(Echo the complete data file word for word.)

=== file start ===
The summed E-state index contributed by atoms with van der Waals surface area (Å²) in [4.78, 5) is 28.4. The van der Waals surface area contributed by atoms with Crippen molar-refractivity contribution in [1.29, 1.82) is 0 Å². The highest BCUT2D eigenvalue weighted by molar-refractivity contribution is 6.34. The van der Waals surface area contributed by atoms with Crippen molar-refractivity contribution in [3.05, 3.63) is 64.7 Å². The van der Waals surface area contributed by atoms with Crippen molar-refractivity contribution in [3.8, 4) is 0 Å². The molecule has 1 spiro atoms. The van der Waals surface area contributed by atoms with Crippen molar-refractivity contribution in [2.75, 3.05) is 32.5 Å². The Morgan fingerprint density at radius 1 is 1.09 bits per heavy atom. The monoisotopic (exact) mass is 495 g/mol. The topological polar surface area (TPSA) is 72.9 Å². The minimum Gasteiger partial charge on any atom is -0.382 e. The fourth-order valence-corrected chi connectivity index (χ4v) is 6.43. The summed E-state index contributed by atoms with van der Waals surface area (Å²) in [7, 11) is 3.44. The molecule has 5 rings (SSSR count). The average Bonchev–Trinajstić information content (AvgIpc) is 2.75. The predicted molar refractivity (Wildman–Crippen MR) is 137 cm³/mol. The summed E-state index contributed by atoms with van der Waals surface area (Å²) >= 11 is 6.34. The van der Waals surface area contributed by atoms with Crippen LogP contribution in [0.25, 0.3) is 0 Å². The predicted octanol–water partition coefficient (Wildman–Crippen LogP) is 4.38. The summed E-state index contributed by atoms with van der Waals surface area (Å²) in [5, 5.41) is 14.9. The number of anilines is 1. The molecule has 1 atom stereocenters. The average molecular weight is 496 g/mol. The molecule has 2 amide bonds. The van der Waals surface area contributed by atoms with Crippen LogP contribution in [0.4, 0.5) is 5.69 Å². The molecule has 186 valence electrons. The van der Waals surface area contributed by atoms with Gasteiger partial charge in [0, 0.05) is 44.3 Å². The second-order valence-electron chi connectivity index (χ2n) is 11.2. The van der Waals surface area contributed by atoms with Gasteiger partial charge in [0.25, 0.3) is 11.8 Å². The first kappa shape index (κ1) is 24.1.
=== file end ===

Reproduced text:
The summed E-state index contributed by atoms with van der Waals surface area (Å²) in [4.78, 5) is 28.4. The van der Waals surface area contributed by atoms with Crippen molar-refractivity contribution in [1.29, 1.82) is 0 Å². The highest BCUT2D eigenvalue weighted by molar-refractivity contribution is 6.34. The van der Waals surface area contributed by atoms with Crippen molar-refractivity contribution in [3.05, 3.63) is 64.7 Å². The van der Waals surface area contributed by atoms with Crippen molar-refractivity contribution in [3.8, 4) is 0 Å². The molecule has 1 spiro atoms. The van der Waals surface area contributed by atoms with Crippen molar-refractivity contribution in [2.75, 3.05) is 32.5 Å². The Morgan fingerprint density at radius 1 is 1.09 bits per heavy atom. The monoisotopic (exact) mass is 495 g/mol. The topological polar surface area (TPSA) is 72.9 Å². The minimum Gasteiger partial charge on any atom is -0.382 e. The fourth-order valence-corrected chi connectivity index (χ4v) is 6.43. The summed E-state index contributed by atoms with van der Waals surface area (Å²) in [7, 11) is 3.44. The molecule has 5 rings (SSSR count). The average Bonchev–Trinajstić information content (AvgIpc) is 2.75. The predicted molar refractivity (Wildman–Crippen MR) is 137 cm³/mol. The summed E-state index contributed by atoms with van der Waals surface area (Å²) >= 11 is 6.34. The van der Waals surface area contributed by atoms with Crippen LogP contribution in [0.25, 0.3) is 0 Å². The predicted octanol–water partition coefficient (Wildman–Crippen LogP) is 4.38. The summed E-state index contributed by atoms with van der Waals surface area (Å²) in [5, 5.41) is 14.9. The number of anilines is 1. The molecule has 1 atom stereocenters. The average molecular weight is 496 g/mol. The molecule has 2 amide bonds. The van der Waals surface area contributed by atoms with Crippen LogP contribution in [0.4, 0.5) is 5.69 Å². The molecule has 186 valence electrons. The van der Waals surface area contributed by atoms with Gasteiger partial charge in [0, 0.05) is 44.3 Å². The second-order valence-electron chi connectivity index (χ2n) is 11.2. The van der Waals surface area contributed by atoms with Gasteiger partial charge in [0.25, 0.3) is 11.8 Å². The first kappa shape index (κ1) is 24.1.